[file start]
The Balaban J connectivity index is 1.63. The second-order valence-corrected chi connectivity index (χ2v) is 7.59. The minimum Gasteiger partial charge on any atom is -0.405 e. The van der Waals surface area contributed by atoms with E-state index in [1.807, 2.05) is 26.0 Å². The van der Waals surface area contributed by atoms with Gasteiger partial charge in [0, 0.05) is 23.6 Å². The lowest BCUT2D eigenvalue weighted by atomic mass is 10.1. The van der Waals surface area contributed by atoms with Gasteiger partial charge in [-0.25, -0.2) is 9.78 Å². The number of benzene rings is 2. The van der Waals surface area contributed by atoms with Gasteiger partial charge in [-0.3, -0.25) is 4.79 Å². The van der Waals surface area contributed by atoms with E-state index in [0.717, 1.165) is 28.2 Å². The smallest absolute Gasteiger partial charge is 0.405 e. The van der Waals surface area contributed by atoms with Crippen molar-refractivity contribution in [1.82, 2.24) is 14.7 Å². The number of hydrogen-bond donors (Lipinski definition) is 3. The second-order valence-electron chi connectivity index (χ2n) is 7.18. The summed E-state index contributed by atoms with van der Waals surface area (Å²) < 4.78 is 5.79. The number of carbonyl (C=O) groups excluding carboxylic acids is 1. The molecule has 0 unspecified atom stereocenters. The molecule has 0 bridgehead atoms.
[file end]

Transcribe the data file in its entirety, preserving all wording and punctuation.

The Balaban J connectivity index is 1.63. The second-order valence-corrected chi connectivity index (χ2v) is 7.59. The minimum Gasteiger partial charge on any atom is -0.405 e. The van der Waals surface area contributed by atoms with E-state index in [1.807, 2.05) is 26.0 Å². The van der Waals surface area contributed by atoms with Gasteiger partial charge in [0, 0.05) is 23.6 Å². The lowest BCUT2D eigenvalue weighted by atomic mass is 10.1. The van der Waals surface area contributed by atoms with Gasteiger partial charge in [-0.25, -0.2) is 9.78 Å². The number of benzene rings is 2. The van der Waals surface area contributed by atoms with Gasteiger partial charge in [-0.3, -0.25) is 4.79 Å². The van der Waals surface area contributed by atoms with E-state index in [0.717, 1.165) is 28.2 Å². The smallest absolute Gasteiger partial charge is 0.405 e. The van der Waals surface area contributed by atoms with Crippen molar-refractivity contribution in [1.82, 2.24) is 14.7 Å². The number of hydrogen-bond donors (Lipinski definition) is 3. The second-order valence-electron chi connectivity index (χ2n) is 7.18. The summed E-state index contributed by atoms with van der Waals surface area (Å²) < 4.78 is 5.79. The number of carbonyl (C=O) groups excluding carboxylic acids is 1. The molecule has 0 unspecified atom stereocenters. The molecule has 0 bridgehead atoms.